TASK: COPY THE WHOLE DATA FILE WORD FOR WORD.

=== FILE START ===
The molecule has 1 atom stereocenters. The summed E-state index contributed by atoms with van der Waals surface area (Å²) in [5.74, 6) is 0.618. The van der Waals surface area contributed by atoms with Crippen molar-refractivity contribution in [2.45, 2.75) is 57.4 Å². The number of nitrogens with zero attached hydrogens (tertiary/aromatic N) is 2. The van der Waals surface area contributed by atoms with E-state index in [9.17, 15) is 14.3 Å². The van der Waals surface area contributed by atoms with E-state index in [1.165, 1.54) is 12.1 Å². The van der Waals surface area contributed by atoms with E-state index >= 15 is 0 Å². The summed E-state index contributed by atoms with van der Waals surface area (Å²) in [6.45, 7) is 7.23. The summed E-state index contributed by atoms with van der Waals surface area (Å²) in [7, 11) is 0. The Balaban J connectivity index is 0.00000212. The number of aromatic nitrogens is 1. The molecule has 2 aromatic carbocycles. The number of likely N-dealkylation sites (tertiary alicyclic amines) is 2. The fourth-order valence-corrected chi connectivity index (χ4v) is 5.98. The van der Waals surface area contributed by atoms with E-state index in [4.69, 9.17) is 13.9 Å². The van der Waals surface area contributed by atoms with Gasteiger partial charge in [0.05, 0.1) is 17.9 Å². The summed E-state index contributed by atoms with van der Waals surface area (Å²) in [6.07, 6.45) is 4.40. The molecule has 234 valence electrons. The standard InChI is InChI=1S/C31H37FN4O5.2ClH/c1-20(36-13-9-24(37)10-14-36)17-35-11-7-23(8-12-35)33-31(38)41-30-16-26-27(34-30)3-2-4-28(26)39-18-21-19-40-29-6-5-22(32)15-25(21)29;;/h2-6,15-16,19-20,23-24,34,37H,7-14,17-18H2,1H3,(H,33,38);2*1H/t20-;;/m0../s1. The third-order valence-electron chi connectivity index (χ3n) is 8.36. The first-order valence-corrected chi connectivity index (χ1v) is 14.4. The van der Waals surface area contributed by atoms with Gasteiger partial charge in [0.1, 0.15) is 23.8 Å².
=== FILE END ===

The molecule has 1 atom stereocenters. The summed E-state index contributed by atoms with van der Waals surface area (Å²) in [5.74, 6) is 0.618. The van der Waals surface area contributed by atoms with Crippen molar-refractivity contribution in [2.45, 2.75) is 57.4 Å². The number of nitrogens with zero attached hydrogens (tertiary/aromatic N) is 2. The van der Waals surface area contributed by atoms with E-state index in [9.17, 15) is 14.3 Å². The van der Waals surface area contributed by atoms with E-state index in [1.165, 1.54) is 12.1 Å². The van der Waals surface area contributed by atoms with E-state index >= 15 is 0 Å². The summed E-state index contributed by atoms with van der Waals surface area (Å²) in [6.45, 7) is 7.23. The summed E-state index contributed by atoms with van der Waals surface area (Å²) in [7, 11) is 0. The Balaban J connectivity index is 0.00000212. The number of aromatic nitrogens is 1. The molecule has 2 aromatic carbocycles. The number of likely N-dealkylation sites (tertiary alicyclic amines) is 2. The fourth-order valence-corrected chi connectivity index (χ4v) is 5.98. The van der Waals surface area contributed by atoms with E-state index in [4.69, 9.17) is 13.9 Å². The van der Waals surface area contributed by atoms with Gasteiger partial charge in [0.05, 0.1) is 17.9 Å². The summed E-state index contributed by atoms with van der Waals surface area (Å²) in [6.07, 6.45) is 4.40. The molecule has 234 valence electrons. The standard InChI is InChI=1S/C31H37FN4O5.2ClH/c1-20(36-13-9-24(37)10-14-36)17-35-11-7-23(8-12-35)33-31(38)41-30-16-26-27(34-30)3-2-4-28(26)39-18-21-19-40-29-6-5-22(32)15-25(21)29;;/h2-6,15-16,19-20,23-24,34,37H,7-14,17-18H2,1H3,(H,33,38);2*1H/t20-;;/m0../s1. The third-order valence-electron chi connectivity index (χ3n) is 8.36. The first-order valence-corrected chi connectivity index (χ1v) is 14.4. The van der Waals surface area contributed by atoms with Gasteiger partial charge in [0.1, 0.15) is 23.8 Å².